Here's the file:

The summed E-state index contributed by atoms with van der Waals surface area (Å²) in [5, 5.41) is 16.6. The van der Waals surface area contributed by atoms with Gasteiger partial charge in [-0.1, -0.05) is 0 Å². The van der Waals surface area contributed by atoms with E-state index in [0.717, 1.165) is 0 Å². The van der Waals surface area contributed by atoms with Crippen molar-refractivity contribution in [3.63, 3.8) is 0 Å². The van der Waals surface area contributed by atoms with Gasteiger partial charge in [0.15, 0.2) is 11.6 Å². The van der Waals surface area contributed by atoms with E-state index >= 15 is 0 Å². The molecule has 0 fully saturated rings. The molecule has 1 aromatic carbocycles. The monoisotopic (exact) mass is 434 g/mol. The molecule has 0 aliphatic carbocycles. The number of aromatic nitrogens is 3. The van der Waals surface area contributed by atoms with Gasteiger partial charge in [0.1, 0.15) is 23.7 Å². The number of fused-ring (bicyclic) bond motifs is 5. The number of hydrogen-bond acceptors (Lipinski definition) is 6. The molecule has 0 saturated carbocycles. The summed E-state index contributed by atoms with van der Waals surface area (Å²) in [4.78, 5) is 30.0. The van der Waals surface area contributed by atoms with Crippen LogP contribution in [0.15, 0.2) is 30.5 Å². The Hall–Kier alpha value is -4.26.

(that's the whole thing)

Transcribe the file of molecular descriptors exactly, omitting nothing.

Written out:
The summed E-state index contributed by atoms with van der Waals surface area (Å²) in [5, 5.41) is 16.6. The van der Waals surface area contributed by atoms with Gasteiger partial charge in [-0.1, -0.05) is 0 Å². The van der Waals surface area contributed by atoms with E-state index in [0.717, 1.165) is 0 Å². The van der Waals surface area contributed by atoms with Crippen molar-refractivity contribution in [3.63, 3.8) is 0 Å². The van der Waals surface area contributed by atoms with Gasteiger partial charge in [0.15, 0.2) is 11.6 Å². The van der Waals surface area contributed by atoms with E-state index >= 15 is 0 Å². The molecule has 0 fully saturated rings. The molecule has 1 aromatic carbocycles. The monoisotopic (exact) mass is 434 g/mol. The molecule has 0 aliphatic carbocycles. The number of aromatic nitrogens is 3. The van der Waals surface area contributed by atoms with Gasteiger partial charge in [0.1, 0.15) is 23.7 Å². The number of fused-ring (bicyclic) bond motifs is 5. The number of hydrogen-bond acceptors (Lipinski definition) is 6. The molecule has 0 saturated carbocycles. The summed E-state index contributed by atoms with van der Waals surface area (Å²) in [4.78, 5) is 30.0. The van der Waals surface area contributed by atoms with Crippen LogP contribution in [0.15, 0.2) is 30.5 Å². The Hall–Kier alpha value is -4.26.